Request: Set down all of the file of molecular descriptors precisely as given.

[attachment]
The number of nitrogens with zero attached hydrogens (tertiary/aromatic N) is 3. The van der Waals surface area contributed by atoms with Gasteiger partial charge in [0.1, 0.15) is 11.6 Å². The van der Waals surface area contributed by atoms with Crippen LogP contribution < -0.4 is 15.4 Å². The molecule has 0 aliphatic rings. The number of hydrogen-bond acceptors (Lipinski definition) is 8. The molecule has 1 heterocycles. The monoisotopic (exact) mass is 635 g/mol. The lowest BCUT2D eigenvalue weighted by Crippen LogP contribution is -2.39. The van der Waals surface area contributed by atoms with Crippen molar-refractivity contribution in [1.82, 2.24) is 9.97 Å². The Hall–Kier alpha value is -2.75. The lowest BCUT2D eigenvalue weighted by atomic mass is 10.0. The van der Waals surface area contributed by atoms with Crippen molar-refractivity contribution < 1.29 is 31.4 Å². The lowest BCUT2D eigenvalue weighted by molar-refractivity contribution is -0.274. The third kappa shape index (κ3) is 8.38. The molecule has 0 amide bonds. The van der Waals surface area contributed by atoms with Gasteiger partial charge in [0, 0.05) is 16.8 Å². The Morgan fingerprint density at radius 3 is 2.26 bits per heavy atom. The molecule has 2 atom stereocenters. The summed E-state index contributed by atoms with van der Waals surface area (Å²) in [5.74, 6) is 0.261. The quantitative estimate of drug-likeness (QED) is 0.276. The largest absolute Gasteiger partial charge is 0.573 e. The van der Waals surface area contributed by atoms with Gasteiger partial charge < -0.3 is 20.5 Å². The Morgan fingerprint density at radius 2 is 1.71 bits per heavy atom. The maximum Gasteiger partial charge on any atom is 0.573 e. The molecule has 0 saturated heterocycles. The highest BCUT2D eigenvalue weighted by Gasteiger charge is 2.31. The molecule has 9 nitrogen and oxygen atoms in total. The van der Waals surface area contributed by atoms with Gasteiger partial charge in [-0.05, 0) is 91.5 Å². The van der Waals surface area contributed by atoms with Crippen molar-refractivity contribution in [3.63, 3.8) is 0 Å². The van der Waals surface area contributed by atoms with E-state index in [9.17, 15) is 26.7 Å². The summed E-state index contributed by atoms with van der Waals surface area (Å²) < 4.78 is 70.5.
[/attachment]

The number of nitrogens with zero attached hydrogens (tertiary/aromatic N) is 3. The van der Waals surface area contributed by atoms with Gasteiger partial charge in [0.1, 0.15) is 11.6 Å². The van der Waals surface area contributed by atoms with Crippen LogP contribution < -0.4 is 15.4 Å². The molecule has 0 aliphatic rings. The number of hydrogen-bond acceptors (Lipinski definition) is 8. The molecule has 1 heterocycles. The monoisotopic (exact) mass is 635 g/mol. The lowest BCUT2D eigenvalue weighted by Crippen LogP contribution is -2.39. The van der Waals surface area contributed by atoms with Crippen molar-refractivity contribution in [1.82, 2.24) is 9.97 Å². The Hall–Kier alpha value is -2.75. The lowest BCUT2D eigenvalue weighted by atomic mass is 10.0. The van der Waals surface area contributed by atoms with Crippen molar-refractivity contribution < 1.29 is 31.4 Å². The lowest BCUT2D eigenvalue weighted by molar-refractivity contribution is -0.274. The third kappa shape index (κ3) is 8.38. The molecule has 0 amide bonds. The van der Waals surface area contributed by atoms with Gasteiger partial charge in [0, 0.05) is 16.8 Å². The Morgan fingerprint density at radius 3 is 2.26 bits per heavy atom. The molecule has 2 atom stereocenters. The summed E-state index contributed by atoms with van der Waals surface area (Å²) in [5.74, 6) is 0.261. The quantitative estimate of drug-likeness (QED) is 0.276. The largest absolute Gasteiger partial charge is 0.573 e. The van der Waals surface area contributed by atoms with Gasteiger partial charge < -0.3 is 20.5 Å². The Morgan fingerprint density at radius 2 is 1.71 bits per heavy atom. The maximum Gasteiger partial charge on any atom is 0.573 e. The molecule has 0 saturated heterocycles. The highest BCUT2D eigenvalue weighted by Gasteiger charge is 2.31. The molecule has 9 nitrogen and oxygen atoms in total. The van der Waals surface area contributed by atoms with Gasteiger partial charge in [-0.05, 0) is 91.5 Å². The van der Waals surface area contributed by atoms with Crippen molar-refractivity contribution in [3.63, 3.8) is 0 Å². The van der Waals surface area contributed by atoms with E-state index in [9.17, 15) is 26.7 Å². The summed E-state index contributed by atoms with van der Waals surface area (Å²) < 4.78 is 70.5.